“It is easier to deal with a bad conscience than to deal with a bad reputation,” wrote Friedrich Nietzsche, the German existential philosopher who is remembered for his statement that “God is dead” and such works as Beyond Good and Evil.
How Nietzsche would have analysed the events of last week? What would he have said when a government is challenged, publicly, by both “a bad conscience” and “a bad reputation”?
The questions first arose in the supposed “consensual agreement” which settled defamatory claims between the Attorney-General and fired justice minister Herbert Volney over the Section 34 scandal.
I turned to my “Deep Throat”, the term used by journalist Bob Woodward, part of the duo who broke the Watergate presidential scandal. In case readers are unaware, every serious journalist has his “Deep Throat”, a deep, cryptic source whom he or she contacts for final confirmation on stories.
Here is how our exchange went:
KS: What is this surprise agreement?
DT: Surprise? That is no surprise; it is a win-win situation for everyone. You do the investigation…look at the projects the Justice Ministry stopped, now revived recently. Construction will begin in Malabar next month on the first of four high courts, then a multi-million Forensic Science Centre.
Investigate that, you will get all your answers. Don’t forget. The AG said that Volney has offered to play “a judicial or juridical role in the government’s fight against crime”.
I waited for more—but he was gone. Still confused, that night I tried also to decipher the TV6 news video showing a figure, who appeared to be Government minister, rolling and smoking marijuana with women in a hotel room.
In its attempt to deal with what appears to be a “bad reputation”, hopefully because it possesses a “good conscience”, the Government issued a statement, without identifying anyone, claiming that the video was all “character assassination”.
Early next morning, a fundamentalist pundit, who claims to speak on behalf of the Hindu community, was quickly in the news, acting as advocate for the figure smoking marijuana.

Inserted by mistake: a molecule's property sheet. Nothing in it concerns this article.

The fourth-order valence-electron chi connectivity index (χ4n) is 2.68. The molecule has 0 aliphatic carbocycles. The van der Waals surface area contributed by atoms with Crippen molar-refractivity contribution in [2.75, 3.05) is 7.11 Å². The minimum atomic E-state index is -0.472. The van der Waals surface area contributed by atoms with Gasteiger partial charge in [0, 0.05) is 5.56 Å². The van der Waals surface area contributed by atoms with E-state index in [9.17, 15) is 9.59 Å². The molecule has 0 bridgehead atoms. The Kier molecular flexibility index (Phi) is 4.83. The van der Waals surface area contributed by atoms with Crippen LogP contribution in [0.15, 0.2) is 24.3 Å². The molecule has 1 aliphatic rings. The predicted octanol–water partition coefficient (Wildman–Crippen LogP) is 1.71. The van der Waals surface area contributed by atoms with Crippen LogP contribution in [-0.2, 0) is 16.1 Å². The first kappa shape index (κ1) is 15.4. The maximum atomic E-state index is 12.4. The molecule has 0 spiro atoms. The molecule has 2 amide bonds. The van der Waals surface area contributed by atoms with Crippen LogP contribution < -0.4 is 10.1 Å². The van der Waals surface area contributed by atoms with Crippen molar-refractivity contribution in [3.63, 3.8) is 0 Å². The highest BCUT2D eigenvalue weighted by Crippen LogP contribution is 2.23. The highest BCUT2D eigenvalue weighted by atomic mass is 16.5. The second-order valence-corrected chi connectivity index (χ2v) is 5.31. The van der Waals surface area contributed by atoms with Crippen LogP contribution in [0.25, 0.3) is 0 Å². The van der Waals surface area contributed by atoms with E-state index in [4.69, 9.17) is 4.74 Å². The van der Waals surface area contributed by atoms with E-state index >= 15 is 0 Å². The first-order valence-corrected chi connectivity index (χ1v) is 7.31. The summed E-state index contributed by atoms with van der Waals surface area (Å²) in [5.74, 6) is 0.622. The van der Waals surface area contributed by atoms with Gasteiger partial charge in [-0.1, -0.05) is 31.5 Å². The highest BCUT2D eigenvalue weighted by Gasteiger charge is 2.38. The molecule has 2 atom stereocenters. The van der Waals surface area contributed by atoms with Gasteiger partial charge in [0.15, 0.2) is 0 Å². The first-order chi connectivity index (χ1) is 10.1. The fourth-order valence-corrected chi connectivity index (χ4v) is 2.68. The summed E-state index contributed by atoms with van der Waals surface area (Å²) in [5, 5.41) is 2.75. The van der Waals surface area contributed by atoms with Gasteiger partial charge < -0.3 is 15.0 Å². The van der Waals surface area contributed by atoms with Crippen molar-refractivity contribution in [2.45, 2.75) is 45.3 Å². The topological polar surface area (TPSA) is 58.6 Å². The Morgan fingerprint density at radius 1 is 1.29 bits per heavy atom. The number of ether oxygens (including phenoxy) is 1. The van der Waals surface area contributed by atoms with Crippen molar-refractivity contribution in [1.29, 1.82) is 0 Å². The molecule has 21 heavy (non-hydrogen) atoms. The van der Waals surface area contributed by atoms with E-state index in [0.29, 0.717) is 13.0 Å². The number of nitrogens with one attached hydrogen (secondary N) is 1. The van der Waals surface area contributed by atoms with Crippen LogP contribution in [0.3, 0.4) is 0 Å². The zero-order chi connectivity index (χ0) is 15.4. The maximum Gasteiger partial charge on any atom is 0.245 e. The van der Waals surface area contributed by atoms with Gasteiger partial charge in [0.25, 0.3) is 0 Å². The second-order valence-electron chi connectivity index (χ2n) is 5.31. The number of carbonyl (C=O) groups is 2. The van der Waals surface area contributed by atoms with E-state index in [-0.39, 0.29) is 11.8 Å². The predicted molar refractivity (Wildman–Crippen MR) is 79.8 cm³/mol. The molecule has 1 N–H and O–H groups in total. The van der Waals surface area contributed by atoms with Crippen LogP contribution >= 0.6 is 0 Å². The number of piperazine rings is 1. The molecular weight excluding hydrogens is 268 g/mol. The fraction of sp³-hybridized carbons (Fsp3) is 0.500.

I wondered about what Nietzsche would have said. I really don’t know, but he did warn of the condition called “religious neurosis” and that “the love of truth has its rewards in heaven and even on earth”.
Neither the pundit—who publicly “instructed” that no minister is to be fired from the Cabinet—nor the Government could say how any minister would be treating with the International Olympic Committee, which has strict rules on drug-taking in sport.
The Government statement said nothing about the Cabinet appointing a new swimming coach for Olympic bronze medallist George Bovell; whether anyone from the Ministry of Sport would be allowed to shake the hand of gold medallist Keshorn Walcott on his return from Beijing, or gave hints of the Ministry’s new policy that now permits marijuana smoking in sport.
The statement nothing of the Government’s “Revised Policy: Marijuana Smoking Permitted” that the Minister of Education, with the assistance of the Minister of Youth and Child Affairs, must release to all schools immediately.
I ventured downtown on Friday to witness some 25,000-plus citizens marching to vent their disenchantment and dissatisfaction.
Many said they marched to prevent T&T becoming a “failed state”. All of the mis-steps of the past four years were summarised for me in a placard that read: “From Reshmi to Room 201. Look where we reach.”
I can only speculate that Nietzsche may have written, maybe “Bad reputation, but certainly no bad conscience there”.
-Keith Subero, a former Express news editor, has since followed a career in communication and management